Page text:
Johnson says these muscle exercises are like Pilates for horses and can be performed in-hand. “We’ve seen good success using these exercises to augment regular veterinary therapeutics,” she says. “Of 20 different exercises, some of the most common we use include sternal lifts, lumbosacral tucks, and caudal and lateral tail pulls to improve hind-end stability. Abdominal lifts help to strengthen the topline and encourage core abdominal strength.” (You can learn how to perform these at TheHorse.com/149672.)
Other physiotherapeutic exercises focus on improving neck and back flexibility and strength, as well as joint range of motion.
A piece of equipment Johnson says she finds extremely effective for strengthening the hindquarters is an elastic resistance band system. She says using this band elicits a change in the kinematics of the horse’s body (how it moves) and increases his proprioception (awareness of where his limbs are in space). The elastic band provides passive restraint on trailing limbs and helps the horse engage his hindquarters and stay in a “frame.” She finds that this is especially helpful for horses recovering from stifle injuries, particularly of the menisci (the cartilaginous discs that facilitate frictionless movement of the stifle joint). This is because meniscal injuries tend to occur when the stifle is in full extension; the band helps limit the extended position during which meniscal injuries can occur.
If available, an underwater treadmill can help strengthen horses’ muscle timing and motor control when they’re worked at a controlled walk, says Johnson, adding that this is an especially useful strategy for horses recovering from limb injuries. Horses can also gain cardiovascular conditioning through underwater treadmill work without stressing healing musculoskeletal tissues.
It’s important to condition and address all muscle types, including cardiac muscle. “The heart is often overlooked, as it is difficult to assess,” says Liberman. “Cardiac auscultation (listening with a stethoscope) at rest, at recovery, and after exercise may identify abnormalities of heart rhythm and recovery rate. Abnormalities should be noted and pursued with advanced diagnostic tools, such as EKG (electrocardiogram) and cardiac ultrasound.”
While a heart rate monitor is a useful tool for measuring working heart rates and recovery, it does not provide information about cardiac output or electrical conductivity (impulses from the heart muscle that cause it to beat).
Cold and Heat Therapy
Horses starting back into work might benefit from cryotherapy to reduce inflammation. Johnson prefers to immerse the limbs in a slurry mixture of ice and water to lower tissue temperature post-work. Cold water hosing or commercial ice boots are useful, as well, she says. Start by applying cold therapy for 20 to 30 minutes once or twice a day in the initial days of bringing a horse back to work. Commercial icing blankets are also available for the axial skeleton (the vertebrae, skull, ribs, and sternum), or you can ice the back manually, Johnson says.
Heat therapy is useful for managing chronic pain and injury by relieving discomfort and improving soft tissue extensibility. Johnson says riders can apply microwaveable hot packs, heating pads, or warm water to an area of chronic injury before being ridden. For horses with foot pain, she likes to apply heat to the distal (lower) brachiocephalicus muscles around the chest and shoulders before performing stretching exercises.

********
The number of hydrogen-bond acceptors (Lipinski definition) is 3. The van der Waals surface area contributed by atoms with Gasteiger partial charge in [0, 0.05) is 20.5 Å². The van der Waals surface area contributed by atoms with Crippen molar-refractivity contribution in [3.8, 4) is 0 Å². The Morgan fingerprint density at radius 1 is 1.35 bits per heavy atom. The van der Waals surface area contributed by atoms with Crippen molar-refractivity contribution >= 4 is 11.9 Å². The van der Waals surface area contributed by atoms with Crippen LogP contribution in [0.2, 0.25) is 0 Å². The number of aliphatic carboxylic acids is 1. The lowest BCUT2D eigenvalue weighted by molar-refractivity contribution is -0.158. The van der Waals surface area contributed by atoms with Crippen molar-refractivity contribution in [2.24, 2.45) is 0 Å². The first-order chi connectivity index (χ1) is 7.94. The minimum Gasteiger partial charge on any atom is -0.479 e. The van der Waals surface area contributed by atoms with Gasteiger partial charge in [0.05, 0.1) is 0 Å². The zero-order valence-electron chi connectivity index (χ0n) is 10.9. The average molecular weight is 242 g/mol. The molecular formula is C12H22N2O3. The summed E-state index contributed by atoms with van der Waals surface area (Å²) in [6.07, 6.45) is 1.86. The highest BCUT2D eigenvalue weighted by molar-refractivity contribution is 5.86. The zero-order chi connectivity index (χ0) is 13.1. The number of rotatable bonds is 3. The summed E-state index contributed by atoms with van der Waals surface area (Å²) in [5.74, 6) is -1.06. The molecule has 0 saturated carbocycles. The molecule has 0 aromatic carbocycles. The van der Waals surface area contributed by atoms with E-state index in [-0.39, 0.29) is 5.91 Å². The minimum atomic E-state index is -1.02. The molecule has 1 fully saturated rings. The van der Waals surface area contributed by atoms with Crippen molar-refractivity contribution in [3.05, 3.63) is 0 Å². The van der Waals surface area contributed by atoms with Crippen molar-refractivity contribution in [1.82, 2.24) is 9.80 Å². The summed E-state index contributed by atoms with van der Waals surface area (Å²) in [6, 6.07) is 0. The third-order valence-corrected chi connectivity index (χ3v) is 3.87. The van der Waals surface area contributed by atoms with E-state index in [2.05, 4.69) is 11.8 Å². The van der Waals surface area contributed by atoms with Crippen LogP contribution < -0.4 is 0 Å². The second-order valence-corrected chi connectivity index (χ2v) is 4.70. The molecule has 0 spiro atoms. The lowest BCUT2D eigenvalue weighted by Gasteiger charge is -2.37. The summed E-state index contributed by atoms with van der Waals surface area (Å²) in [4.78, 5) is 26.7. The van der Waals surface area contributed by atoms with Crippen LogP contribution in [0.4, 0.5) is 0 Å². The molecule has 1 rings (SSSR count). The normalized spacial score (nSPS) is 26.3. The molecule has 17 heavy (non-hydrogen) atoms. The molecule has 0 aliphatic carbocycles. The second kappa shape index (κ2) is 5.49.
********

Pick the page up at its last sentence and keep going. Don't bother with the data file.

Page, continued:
“Many horses with foot pain or distal forelimb pain also experience secondary pain within the distal brachiocephalicus muscle, which is the main muscle responsible for advancing the forelimb,” she says. “Muscles that compensate for lower limb pain often benefit from stretching exercises to facilitate improvement.”
Sometimes she employs therapeutic ultrasound, as well, which she says can elevate tissue temperatures by 4 degrees Celsius (39 Fahrenheit) to literally warm the horse up.
Being Mindful of Injuries
For an older horse coming back into work, lameness issues are the primary concern. Johnson suggests riders be particularly sensitive to a horse’s resistance to perform certain movements or activities.
“The best advice is to collaborate with your veterinarian before you begin bringing a horse back to work,” she says.
A thorough physical examination can help you identify issues and develop an appropriate rehab plan around them. “While imaging modalities such as radiographs, ultrasound, etc. often provide helpful insight into a musculoskeletal issue, abnormal imaging findings don’t always correlate with the problem,” says Johnson. “Work with your equine veterinarian to achieve an accurate diagnosis and develop a therapeutic plan.
“It’s important not to fixate on only one injury; instead we look for global improvement by treating all secondary issues that stem from a primary injury,” she adds.
To track your horse’s progress and muscle development, it might be helpful to take regular photos from the right, left, and rear. Position the horse the same in all photo sessions for the best comparisons. Other objective muscle measurements include placing a pliable wire over the horse’s rump as a baseline, then repeating with a new wire every three to four weeks for comparisons. You can also use pliable wire to take girth measurements and joint range-of-motion measurements.
When to Slow Down
Even if you adhere to a very thoughtful and consistent training regimen, not every horse can accommodate the demands. It might be time to pump the brakes if you recognize:
- Resistance to exercise;
- Attitude changes;
- Subtle or overt lameness;
- Signs of fatigue, which are often subtle;
- Respiratory or cardiovascular issues, as indicated by an elevated heart rate or respiratory rate and/or delayed heart rate recovery; or
- Muscle issues, such as overt muscle discomfort or tying-up.
After years of layoff, a senior horse might not return to a successful athletic career. Once the horse has been let down from routine exercise, particularly if in his latter teens or beyond, Liberman says it’s difficult to bring him back to peak performance. This isn’t to say the horse can’t be rehabilitated to perform light exercise, such as trail rides, or even perform at amateur levels. Take it slowly, he says, and monitor the aged horse carefully.
Tailor any conditioning program, regardless of discipline or fitness level, to the individual. Each horse’s needs and response to conditioning differ. Approach it slowly, have realistic expectations, and make progressive demands that your horse can accept and accomplish safely.
“The important philosophy to follow when bringing a sedentary horse back to work,” says Liberman, “is to keep expectations low and realistic and accept the horse’s ability without exceeding his limits. It is important to separate the horse and his capacity from what an owner or rider wants for their equestrian goals; they may not be the same. Above all, remember to have a good time.”